Temple of Artemis

Temple of Artemis

Much can be written, and much can be said about the Temple of Artemis, one of the seven wonders of the world, but no matter what we write, we cannot describe it as beautifully as Antipader of Sidon, who compiled the Seven Wonders of the World;

“I have seen the wall of proud Babylon with the road for chariots, and the statue of Zeus on Alpheus, and the hanging gardens, and the colossus of the sun, and the gigantic workmanship of the high pyramids, and the vast tomb of Mausolus; but when I saw the house of Artemis built on the clouds, all other wonders lost their luster, and I said, “Behold! Outside Olympus, the Sun has never looked upon anything so great.” (Antipater, Greek Anthology [IX.58])

Unfortunately, the temple has been lost to history, and no stone is left on stone, but the impression you get while touring the city is of how magnificent it was.

Church of St. Mary

As you know, the 3rd Ecumenical Council, one of the most important meetings of the Christian world, took place in this church in Ephesus. At the council, which convened in the ancient city of Ephesus in 431 AD, it was confirmed that Mary gave birth to the human child Jesus and God. The Church of Mary continued to be necessary until the 7th century A.D. but lost its importance when the Basilica of St. Jean was built and became the new bishopric center.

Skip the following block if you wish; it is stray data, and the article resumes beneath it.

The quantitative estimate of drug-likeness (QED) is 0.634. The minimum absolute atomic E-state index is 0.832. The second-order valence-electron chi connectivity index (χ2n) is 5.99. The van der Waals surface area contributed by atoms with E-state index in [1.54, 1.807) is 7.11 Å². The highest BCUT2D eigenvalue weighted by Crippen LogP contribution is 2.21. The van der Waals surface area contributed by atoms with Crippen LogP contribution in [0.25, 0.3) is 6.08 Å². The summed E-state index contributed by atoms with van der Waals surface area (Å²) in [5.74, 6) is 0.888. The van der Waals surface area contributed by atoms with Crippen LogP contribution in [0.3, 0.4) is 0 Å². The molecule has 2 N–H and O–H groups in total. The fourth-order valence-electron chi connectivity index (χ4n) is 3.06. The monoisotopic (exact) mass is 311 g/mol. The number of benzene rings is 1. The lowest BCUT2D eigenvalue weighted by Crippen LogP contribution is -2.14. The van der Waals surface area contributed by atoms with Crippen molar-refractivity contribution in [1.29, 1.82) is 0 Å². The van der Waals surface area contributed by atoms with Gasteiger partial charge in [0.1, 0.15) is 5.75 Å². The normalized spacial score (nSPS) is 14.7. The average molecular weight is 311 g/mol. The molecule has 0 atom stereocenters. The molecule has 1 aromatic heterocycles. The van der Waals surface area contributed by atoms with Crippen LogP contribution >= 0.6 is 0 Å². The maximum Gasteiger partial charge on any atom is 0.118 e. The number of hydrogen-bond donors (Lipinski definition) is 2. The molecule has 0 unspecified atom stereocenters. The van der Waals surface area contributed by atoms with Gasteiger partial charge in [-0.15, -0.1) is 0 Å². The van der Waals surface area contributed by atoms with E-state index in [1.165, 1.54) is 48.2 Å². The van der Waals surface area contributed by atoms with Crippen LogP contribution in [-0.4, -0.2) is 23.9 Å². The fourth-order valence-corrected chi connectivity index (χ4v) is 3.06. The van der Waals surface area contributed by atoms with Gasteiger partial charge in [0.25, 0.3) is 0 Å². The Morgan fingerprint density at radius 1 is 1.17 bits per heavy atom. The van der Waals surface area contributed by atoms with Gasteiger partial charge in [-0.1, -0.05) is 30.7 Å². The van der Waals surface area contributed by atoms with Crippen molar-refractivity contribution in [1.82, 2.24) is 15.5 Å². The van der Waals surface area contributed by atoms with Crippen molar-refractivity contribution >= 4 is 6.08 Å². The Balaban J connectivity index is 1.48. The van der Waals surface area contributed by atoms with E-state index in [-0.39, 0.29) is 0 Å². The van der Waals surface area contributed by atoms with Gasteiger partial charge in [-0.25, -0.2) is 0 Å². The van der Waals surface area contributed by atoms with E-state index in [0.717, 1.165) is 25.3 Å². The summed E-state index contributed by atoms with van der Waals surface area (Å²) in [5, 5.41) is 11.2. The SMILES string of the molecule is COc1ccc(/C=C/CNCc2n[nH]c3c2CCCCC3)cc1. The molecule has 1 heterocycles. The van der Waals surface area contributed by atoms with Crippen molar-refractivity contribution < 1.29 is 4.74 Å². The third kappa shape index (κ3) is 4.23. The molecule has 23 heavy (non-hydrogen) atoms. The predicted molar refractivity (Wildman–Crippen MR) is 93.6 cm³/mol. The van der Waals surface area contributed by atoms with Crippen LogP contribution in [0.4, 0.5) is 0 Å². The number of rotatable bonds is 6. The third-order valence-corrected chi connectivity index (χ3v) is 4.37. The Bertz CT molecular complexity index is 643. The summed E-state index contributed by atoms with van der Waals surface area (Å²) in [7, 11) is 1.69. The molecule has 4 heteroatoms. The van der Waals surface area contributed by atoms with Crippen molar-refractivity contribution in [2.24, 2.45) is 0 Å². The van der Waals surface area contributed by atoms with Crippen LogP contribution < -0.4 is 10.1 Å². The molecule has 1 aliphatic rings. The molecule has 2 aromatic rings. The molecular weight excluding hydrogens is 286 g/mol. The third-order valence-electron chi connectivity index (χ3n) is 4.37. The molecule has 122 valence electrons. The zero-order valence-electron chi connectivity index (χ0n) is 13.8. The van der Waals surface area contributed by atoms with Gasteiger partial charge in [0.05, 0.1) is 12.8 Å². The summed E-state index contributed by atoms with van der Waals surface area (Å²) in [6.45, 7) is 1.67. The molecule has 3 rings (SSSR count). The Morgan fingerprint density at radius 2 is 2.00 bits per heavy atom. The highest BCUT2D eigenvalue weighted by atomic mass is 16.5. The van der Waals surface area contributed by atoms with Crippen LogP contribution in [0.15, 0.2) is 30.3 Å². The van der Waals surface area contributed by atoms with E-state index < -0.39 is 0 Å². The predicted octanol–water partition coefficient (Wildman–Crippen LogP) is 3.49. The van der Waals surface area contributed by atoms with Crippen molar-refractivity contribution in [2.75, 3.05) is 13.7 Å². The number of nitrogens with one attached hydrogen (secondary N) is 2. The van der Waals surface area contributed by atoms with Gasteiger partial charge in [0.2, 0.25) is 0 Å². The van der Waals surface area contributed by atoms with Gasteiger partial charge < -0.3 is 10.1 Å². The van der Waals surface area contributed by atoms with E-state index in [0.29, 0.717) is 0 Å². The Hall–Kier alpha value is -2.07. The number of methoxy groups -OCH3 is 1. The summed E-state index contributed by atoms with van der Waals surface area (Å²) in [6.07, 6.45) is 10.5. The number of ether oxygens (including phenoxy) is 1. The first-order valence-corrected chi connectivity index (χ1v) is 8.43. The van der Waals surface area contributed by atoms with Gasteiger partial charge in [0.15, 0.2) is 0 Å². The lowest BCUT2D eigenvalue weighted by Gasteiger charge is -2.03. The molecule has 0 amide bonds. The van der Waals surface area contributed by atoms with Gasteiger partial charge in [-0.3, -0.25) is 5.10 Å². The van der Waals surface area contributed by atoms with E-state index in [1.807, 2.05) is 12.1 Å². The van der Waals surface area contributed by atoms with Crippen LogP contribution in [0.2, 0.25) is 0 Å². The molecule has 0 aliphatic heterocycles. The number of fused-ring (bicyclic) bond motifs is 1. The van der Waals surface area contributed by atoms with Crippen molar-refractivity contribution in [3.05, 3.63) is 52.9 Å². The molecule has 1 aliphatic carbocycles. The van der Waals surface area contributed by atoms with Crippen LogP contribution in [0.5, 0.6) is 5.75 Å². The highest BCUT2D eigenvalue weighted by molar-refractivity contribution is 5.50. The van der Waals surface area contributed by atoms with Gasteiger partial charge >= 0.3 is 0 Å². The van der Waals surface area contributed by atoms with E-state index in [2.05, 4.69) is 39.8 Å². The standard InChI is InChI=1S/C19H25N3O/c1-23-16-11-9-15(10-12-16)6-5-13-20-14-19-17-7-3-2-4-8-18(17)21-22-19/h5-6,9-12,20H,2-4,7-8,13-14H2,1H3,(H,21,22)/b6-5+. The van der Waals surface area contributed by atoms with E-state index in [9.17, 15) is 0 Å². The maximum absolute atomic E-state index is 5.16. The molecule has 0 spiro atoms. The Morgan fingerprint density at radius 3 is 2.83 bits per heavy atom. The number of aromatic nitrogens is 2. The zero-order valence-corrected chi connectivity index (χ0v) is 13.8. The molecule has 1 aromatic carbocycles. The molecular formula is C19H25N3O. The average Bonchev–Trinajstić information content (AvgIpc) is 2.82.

The Seven Sleepers

The Seven Sleepers

It is a legend that overlaps in many cultures, Christianity and Islam, with minor differences. The common point of all myths is that 7 people who abandoned their people, tired of the oppression of the rulers of the period, entered a cave and lived there.

The legend about the cave in Ephesus continues as follows. The ruler hears about the cave where these rebels fled and have the entrance of the cave closed and leaves the people inside to die and puts a sign at the entrance of the cave that he punishes the people inside. 200 years later, the owner of the land where the cave is located opens the door to the shelter and sees the seven sleepers there. This miracle came to light when some of the seven sleepers came down to the village to get food.

This is the legend, but there are 4 different points in our country and 33 different points in the world where the cave where the Seven Sleepers sleep is allegedly located.

Basilica of St. Jean

Basilica of St. Jean

The basilica where the tomb of one of the most important figures of Christianity, one of the 12 apostles of Jesus Christ, “St. John or St. John,” known to the Christian world as St. Jean or St. Jean, is located. It is believed that he wrote the Gospel of John here. Later, the basilica here was built over St. Jean’s tomb, and the Basilica of St. Jean replaced the Church of Mary in Ephesus in importance. Considered one of the most essential pilgrimage points of the Christian world after Jerusalem, this basilica and the ruins surrounding it have been on the UNESCO World Heritage List with Ephesus since 2015.

The Importance of Ephesus for Christianity